Ahead of the upcoming general elections, there has been a notable rise in the registration of new voters across Nigeria. The surge was so significant that the courts ordered an extension of the registration period by a full month, from the end of June until the end of July. According to the Independent National Electoral Commission (INEC), 12 298 944 new voters were registered in the course of voter registration, bringing the total number of eligible voters to 96 299 428. In contrast with the voter apathy that has marked recent elections in the country, this marks a 14.64% increase from the 84 000 484 registered in 2019.
However, the numbers are not the only noteworthy thing. The age of these new voters might better illuminate what to expect in the general polls come February 2023. About 8.7 million (70.73%) of the newly registered are between 18 and 34 years old, with another 2.4 million (19.50%) between the age of 35 and 49. The increase in female registrants (6 224 866; 50.61%) was slightly higher than males (6 074 078; 49.39%).
The age demographic of this wave of new registrants closely correlates with that of the #EndSARS generation. In 2020, the #EndSARS movement against the brutality of Nigeria’s special anti-robbery squad (SARS) police unit evolved organically into nationwide protests that shook the political establishment to the core. The protests came to a tragic halt after the government’s fatal attack on unarmed protesters on 20 October 2020, but the movement behind it did not end. It has become clear that young Nigerians have “seen the light” and were simply awaiting an opportune time for a #EndSARSReloaded to again insist on the country of their dreams.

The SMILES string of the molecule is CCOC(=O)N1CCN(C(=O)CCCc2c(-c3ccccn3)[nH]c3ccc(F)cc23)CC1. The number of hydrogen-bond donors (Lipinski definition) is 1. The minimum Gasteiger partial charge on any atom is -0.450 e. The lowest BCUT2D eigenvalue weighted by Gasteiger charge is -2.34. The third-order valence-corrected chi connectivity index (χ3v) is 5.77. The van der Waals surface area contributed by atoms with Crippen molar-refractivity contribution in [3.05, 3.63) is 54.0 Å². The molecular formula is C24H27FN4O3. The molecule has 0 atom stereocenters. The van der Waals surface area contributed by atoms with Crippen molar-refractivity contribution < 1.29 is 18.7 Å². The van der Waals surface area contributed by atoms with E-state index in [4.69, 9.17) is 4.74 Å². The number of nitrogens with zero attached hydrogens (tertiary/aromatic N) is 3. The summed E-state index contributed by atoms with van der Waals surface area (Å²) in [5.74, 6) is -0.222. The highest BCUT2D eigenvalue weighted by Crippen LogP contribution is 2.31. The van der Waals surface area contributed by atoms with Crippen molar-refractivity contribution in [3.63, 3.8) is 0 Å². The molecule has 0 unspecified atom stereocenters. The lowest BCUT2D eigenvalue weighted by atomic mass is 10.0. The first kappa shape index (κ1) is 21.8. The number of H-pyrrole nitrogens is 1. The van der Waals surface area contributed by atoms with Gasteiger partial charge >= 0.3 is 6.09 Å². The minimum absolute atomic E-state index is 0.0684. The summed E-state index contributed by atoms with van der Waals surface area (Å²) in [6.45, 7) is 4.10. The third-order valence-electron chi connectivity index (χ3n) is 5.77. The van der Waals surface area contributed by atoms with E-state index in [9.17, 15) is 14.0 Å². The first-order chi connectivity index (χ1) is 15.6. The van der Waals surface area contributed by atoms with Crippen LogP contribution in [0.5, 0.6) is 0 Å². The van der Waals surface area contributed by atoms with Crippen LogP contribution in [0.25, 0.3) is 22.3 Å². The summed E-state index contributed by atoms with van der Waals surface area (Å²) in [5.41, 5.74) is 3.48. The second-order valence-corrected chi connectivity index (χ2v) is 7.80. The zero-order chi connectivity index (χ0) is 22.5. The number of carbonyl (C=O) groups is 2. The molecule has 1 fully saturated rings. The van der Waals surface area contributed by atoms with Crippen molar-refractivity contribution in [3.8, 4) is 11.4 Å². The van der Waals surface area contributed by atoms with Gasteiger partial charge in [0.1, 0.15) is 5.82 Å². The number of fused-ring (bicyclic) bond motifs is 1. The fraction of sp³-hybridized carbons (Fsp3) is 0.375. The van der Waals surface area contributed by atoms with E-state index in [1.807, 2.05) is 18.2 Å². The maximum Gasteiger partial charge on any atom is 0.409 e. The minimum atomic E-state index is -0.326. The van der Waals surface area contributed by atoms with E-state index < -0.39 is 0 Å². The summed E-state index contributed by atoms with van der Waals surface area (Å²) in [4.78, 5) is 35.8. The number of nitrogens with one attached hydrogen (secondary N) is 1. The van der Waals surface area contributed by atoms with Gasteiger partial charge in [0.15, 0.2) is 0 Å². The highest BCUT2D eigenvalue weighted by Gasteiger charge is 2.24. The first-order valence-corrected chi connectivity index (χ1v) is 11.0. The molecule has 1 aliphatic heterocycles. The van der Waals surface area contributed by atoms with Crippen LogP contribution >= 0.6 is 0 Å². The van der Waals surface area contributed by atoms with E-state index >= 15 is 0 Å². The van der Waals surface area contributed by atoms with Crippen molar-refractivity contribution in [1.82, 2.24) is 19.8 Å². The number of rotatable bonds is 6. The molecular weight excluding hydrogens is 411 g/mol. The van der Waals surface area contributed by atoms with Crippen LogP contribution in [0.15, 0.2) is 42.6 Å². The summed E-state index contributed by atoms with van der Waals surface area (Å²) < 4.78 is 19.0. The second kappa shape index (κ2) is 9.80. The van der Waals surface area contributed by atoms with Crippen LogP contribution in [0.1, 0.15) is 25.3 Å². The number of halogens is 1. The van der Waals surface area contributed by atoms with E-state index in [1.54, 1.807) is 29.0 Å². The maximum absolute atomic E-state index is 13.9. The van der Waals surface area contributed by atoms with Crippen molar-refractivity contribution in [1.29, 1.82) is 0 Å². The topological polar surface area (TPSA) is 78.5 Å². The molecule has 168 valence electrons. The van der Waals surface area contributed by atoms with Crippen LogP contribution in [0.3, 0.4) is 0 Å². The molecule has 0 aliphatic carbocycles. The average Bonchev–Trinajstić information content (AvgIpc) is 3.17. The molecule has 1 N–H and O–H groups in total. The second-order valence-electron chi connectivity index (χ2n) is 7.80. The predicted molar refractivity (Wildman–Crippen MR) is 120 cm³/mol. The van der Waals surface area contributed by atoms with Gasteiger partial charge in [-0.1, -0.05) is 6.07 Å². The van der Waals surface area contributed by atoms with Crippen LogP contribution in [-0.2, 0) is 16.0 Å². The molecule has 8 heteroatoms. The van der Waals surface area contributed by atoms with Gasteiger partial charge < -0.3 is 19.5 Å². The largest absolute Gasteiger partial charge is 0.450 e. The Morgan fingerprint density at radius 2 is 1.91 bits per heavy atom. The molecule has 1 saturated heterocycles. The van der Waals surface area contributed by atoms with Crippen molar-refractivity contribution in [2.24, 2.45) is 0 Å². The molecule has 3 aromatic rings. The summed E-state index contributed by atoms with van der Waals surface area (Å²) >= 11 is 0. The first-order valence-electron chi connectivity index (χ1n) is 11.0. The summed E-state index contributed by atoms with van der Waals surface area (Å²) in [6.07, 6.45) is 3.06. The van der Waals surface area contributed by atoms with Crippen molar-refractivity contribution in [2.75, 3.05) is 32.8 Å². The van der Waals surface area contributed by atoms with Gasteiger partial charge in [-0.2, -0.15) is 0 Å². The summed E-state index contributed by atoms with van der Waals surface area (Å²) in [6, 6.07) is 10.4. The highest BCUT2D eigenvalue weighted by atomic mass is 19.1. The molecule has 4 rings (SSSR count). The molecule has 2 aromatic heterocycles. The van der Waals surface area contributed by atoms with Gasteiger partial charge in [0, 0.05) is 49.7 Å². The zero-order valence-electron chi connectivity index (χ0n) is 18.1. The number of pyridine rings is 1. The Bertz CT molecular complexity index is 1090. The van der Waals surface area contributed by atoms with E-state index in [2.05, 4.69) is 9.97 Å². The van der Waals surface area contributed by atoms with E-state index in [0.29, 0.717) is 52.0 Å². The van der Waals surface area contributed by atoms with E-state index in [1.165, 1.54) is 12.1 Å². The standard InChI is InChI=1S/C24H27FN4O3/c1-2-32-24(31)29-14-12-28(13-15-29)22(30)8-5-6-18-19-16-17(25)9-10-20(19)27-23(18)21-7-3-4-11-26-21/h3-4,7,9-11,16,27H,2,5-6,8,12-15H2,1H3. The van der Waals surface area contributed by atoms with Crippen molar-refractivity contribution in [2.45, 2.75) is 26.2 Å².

Not only have they registered to vote in their numbers, but they are also now disrupting the political landscape of the country. Taking to social media and to the streets, they urged Nigerians to register and collect their voter cards and are positioning themselves as a decisive force that will shape the 2023 general elections. They can already account for the unprecedented rise of the Labour Party’s presidential candidate, Peter Obi, who appears to be their candidate of choice for a protest vote against both the governing All Progressives Congress and the main opposition, the Peoples Democratic Party.